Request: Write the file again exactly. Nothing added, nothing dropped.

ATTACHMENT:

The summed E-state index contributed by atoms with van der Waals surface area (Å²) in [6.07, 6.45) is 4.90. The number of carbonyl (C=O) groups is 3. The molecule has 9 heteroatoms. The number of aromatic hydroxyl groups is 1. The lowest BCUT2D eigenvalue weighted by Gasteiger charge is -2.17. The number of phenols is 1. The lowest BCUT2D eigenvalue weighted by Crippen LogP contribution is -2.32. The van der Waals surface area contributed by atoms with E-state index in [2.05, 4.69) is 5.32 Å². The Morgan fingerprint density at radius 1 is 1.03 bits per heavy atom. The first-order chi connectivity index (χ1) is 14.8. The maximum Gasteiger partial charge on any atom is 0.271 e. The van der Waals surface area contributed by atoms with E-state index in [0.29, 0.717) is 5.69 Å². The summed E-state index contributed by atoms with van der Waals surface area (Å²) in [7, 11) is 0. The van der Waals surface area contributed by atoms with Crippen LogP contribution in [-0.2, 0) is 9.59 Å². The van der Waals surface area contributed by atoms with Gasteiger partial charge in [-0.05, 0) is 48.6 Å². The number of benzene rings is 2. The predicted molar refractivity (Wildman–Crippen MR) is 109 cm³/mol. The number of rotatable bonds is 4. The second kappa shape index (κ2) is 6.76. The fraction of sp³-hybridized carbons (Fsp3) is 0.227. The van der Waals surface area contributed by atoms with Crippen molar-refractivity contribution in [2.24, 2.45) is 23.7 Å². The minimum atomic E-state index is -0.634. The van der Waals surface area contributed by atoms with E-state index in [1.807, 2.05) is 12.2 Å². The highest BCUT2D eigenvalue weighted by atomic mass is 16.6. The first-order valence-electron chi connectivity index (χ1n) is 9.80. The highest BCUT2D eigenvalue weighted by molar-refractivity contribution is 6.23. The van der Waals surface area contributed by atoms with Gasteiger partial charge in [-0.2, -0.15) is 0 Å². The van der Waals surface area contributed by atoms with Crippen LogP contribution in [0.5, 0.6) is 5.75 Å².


The summed E-state index contributed by atoms with van der Waals surface area (Å²) in [6.07, 6.45) is 4.90. The number of carbonyl (C=O) groups is 3. The molecule has 9 heteroatoms. The number of aromatic hydroxyl groups is 1. The lowest BCUT2D eigenvalue weighted by Gasteiger charge is -2.17. The number of phenols is 1. The lowest BCUT2D eigenvalue weighted by Crippen LogP contribution is -2.32. The van der Waals surface area contributed by atoms with E-state index in [2.05, 4.69) is 5.32 Å². The Morgan fingerprint density at radius 1 is 1.03 bits per heavy atom. The first-order chi connectivity index (χ1) is 14.8. The maximum Gasteiger partial charge on any atom is 0.271 e. The van der Waals surface area contributed by atoms with E-state index in [0.29, 0.717) is 5.69 Å². The summed E-state index contributed by atoms with van der Waals surface area (Å²) in [7, 11) is 0. The van der Waals surface area contributed by atoms with Crippen LogP contribution in [-0.2, 0) is 9.59 Å². The van der Waals surface area contributed by atoms with Gasteiger partial charge in [-0.05, 0) is 48.6 Å². The number of benzene rings is 2. The predicted molar refractivity (Wildman–Crippen MR) is 109 cm³/mol. The number of rotatable bonds is 4. The second kappa shape index (κ2) is 6.76. The fraction of sp³-hybridized carbons (Fsp3) is 0.227. The van der Waals surface area contributed by atoms with Crippen molar-refractivity contribution in [2.24, 2.45) is 23.7 Å². The minimum atomic E-state index is -0.634. The van der Waals surface area contributed by atoms with E-state index in [1.807, 2.05) is 12.2 Å². The highest BCUT2D eigenvalue weighted by atomic mass is 16.6. The first-order valence-electron chi connectivity index (χ1n) is 9.80. The highest BCUT2D eigenvalue weighted by molar-refractivity contribution is 6.23. The van der Waals surface area contributed by atoms with Gasteiger partial charge in [-0.2, -0.15) is 0 Å². The van der Waals surface area contributed by atoms with Crippen LogP contribution in [0.5, 0.6) is 5.75 Å².